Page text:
My folks don’t believe in buying new cars. Rather, they’re dead-set against it, and it’s been like that since I’ve been alive. Seemed okay to me—after Dad informed me the screw-job percentage/amount by which a new car depreciates the minute you drive it off the lot, good used cars seemed to make dollar sense. Though we never seemed to get the good ones.

“Damn car’s a lemon!” “That last owner screwed us!” I heard stuff like this a lot.

As an adult, though, I learned the real reason my parents count on used cars: they need to be able to blame the trashing of said car on someone or something else. That’s also to say I learned an evil secret in my family: Dad is able to reduce anything from “like new” to “like shit” in about three months. He can make the beige cloth sag off the inside roof of any car just by glaring at it. If this is a genetic trait, it luckily bypassed me, but it strong in my younger sister.

It’s not just the way we break things…it’s the ways we’ll deny that “broken” is what they are. People in my family seem to think that when products start to malfunction (which, again, is within three months), they’re just developing a little colicky personality and that they should be repaired, held together and operated using Fonzie-like tricks where you hit them with your elbow. (“Aaaaay!”ing optional.) I’m just afraid their disposal will break, and Dad will come up with a trick that requires him to stick his hand down in it, spin the blade, then pull his hand out “before that thing really gets going.”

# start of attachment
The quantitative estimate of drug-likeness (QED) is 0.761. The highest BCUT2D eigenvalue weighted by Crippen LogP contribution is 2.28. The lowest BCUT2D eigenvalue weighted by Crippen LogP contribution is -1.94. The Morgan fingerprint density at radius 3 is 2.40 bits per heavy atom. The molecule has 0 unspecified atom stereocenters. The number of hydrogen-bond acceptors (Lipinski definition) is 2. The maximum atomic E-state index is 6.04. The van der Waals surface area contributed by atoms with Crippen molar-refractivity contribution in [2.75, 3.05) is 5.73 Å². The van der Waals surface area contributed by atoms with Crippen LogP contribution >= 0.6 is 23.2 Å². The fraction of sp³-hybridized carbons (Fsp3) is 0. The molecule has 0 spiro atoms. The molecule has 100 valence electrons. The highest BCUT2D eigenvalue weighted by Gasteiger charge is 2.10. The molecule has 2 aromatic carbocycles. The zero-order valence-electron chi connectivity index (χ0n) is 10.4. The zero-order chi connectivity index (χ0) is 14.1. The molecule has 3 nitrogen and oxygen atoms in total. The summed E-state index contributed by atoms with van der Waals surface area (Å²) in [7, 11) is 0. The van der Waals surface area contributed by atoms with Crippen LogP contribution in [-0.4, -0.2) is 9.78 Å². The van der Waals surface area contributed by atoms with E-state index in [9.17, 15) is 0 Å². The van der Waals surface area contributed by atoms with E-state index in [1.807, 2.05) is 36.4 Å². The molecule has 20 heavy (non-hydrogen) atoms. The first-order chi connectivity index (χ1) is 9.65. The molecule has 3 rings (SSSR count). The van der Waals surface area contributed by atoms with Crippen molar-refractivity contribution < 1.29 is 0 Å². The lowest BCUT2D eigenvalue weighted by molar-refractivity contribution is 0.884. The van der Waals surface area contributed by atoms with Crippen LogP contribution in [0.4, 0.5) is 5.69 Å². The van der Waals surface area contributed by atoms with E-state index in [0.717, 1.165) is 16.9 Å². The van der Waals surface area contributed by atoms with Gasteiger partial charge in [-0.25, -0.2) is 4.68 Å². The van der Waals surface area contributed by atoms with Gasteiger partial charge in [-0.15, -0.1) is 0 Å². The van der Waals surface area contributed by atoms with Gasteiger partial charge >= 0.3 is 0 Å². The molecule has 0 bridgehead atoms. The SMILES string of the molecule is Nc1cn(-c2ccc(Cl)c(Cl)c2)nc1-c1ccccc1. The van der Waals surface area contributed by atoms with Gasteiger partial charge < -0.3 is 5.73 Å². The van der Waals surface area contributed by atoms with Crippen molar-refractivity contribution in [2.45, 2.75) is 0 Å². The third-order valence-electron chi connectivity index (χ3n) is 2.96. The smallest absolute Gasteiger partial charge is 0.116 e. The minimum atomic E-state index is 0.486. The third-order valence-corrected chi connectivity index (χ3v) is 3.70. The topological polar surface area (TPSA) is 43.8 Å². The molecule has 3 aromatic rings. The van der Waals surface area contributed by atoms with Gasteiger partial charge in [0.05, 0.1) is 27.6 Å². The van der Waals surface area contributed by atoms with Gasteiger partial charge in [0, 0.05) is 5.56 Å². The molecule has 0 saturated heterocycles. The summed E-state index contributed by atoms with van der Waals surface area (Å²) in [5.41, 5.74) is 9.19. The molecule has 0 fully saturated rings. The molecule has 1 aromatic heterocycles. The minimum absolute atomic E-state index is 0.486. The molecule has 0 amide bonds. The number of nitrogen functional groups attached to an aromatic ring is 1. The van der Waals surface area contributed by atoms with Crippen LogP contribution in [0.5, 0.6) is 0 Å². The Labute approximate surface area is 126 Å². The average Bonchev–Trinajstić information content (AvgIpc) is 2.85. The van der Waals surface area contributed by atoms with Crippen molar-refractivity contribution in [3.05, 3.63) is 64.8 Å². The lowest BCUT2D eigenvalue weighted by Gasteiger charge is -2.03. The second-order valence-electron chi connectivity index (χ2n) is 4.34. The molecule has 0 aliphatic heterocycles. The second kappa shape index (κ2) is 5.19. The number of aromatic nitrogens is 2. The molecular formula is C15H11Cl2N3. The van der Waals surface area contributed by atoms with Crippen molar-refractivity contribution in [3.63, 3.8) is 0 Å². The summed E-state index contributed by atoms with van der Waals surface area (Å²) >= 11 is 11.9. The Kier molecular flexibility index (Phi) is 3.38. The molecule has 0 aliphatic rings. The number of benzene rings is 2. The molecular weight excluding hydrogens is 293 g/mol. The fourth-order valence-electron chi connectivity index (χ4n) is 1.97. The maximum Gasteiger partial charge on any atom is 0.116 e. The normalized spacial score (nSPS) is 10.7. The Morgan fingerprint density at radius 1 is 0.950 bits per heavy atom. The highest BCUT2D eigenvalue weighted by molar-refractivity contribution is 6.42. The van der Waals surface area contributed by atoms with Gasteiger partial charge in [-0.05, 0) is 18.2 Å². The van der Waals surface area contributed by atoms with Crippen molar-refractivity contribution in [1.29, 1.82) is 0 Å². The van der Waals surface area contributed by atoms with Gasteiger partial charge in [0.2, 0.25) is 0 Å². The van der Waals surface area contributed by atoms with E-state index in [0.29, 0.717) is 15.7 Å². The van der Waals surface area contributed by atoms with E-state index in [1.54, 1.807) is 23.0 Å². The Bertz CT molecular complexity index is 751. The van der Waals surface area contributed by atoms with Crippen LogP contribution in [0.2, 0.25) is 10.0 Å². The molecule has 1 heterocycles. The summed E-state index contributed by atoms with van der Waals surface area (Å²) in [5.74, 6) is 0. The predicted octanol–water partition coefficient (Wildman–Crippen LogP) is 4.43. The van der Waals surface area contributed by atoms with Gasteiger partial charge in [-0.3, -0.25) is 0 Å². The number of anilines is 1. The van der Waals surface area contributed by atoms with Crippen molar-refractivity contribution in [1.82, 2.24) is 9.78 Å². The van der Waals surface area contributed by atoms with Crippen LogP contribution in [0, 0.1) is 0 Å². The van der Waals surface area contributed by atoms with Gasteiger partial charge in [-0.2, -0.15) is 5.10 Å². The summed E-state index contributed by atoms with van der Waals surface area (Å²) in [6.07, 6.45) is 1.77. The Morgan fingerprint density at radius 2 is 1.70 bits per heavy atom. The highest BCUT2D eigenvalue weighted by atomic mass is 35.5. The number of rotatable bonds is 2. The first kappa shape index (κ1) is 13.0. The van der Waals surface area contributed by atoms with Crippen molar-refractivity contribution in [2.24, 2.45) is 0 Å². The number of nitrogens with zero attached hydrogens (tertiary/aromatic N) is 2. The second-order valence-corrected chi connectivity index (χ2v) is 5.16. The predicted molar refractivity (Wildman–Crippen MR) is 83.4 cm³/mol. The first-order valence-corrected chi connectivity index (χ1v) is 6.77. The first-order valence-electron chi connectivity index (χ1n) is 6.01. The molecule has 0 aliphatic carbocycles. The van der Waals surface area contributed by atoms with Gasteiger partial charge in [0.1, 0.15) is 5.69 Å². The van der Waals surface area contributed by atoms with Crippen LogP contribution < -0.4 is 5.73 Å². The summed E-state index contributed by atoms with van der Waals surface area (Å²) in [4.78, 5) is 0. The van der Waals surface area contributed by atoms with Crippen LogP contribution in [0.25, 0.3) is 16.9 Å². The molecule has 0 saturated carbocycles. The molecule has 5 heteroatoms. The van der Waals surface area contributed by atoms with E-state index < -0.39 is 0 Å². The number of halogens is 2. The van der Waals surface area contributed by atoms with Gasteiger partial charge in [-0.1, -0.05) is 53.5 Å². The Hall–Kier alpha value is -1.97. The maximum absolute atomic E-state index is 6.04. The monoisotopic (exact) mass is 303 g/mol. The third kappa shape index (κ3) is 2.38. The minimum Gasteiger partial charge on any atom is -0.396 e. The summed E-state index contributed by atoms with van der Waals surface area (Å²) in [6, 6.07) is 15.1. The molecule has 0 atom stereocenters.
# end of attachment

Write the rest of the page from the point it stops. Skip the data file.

Anyway I’ve compiled my notes after spending the last week with my folks in Memphis, and I’m ready to perform the annual update of the list of things in their house/cars being held together magic:

TV: It’s a two year old HD that displays all black colors as 1986 IBM computer screen green (see below)…until it warms up, which doesn’t actually ever happen. TVs don’t “warm up.”

TV: The only way to turn the volume down is to first turn it up, then turn it down real quick, as though there’s a pendulum device swinging inside the remote. This seems to rarely work, so the volume ends up on 83 and you just have to turn the TV off and go to bed for the night.

Telephone: Rings once and stops, making each parent think the other has answered my Grandmother’s phone call. (They’re dead-set on still having a landline—I asked. Also, it’s always my grandmother.)

Brights in Dad’s car: They sometimes just turn on, blinding oncoming drivers (he’s been pulled over for this, but somehow gets cops to sympathize with how crazy it would be to spend all that money to fix them)

Freezer door: The storage shelf falls off the inside of the door, dropping months-old frozen pea bricks on your foot when you open it.

Lamp: Every lamp in the whole house. You’d think they’re all motion activated. They’re not.

Side door doorknob: “You just have to jimmy it.”

iPad: Just gave my mother one for Christmas. I give it two weeks.


1 Comment

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One response to “Disreparenthood.

  1. Aw, that’s adorable. Your family sounds so quirky, and now I’m reminded of the voicemail you once put up from your mosm. I wish I knew more people with Southern accents.

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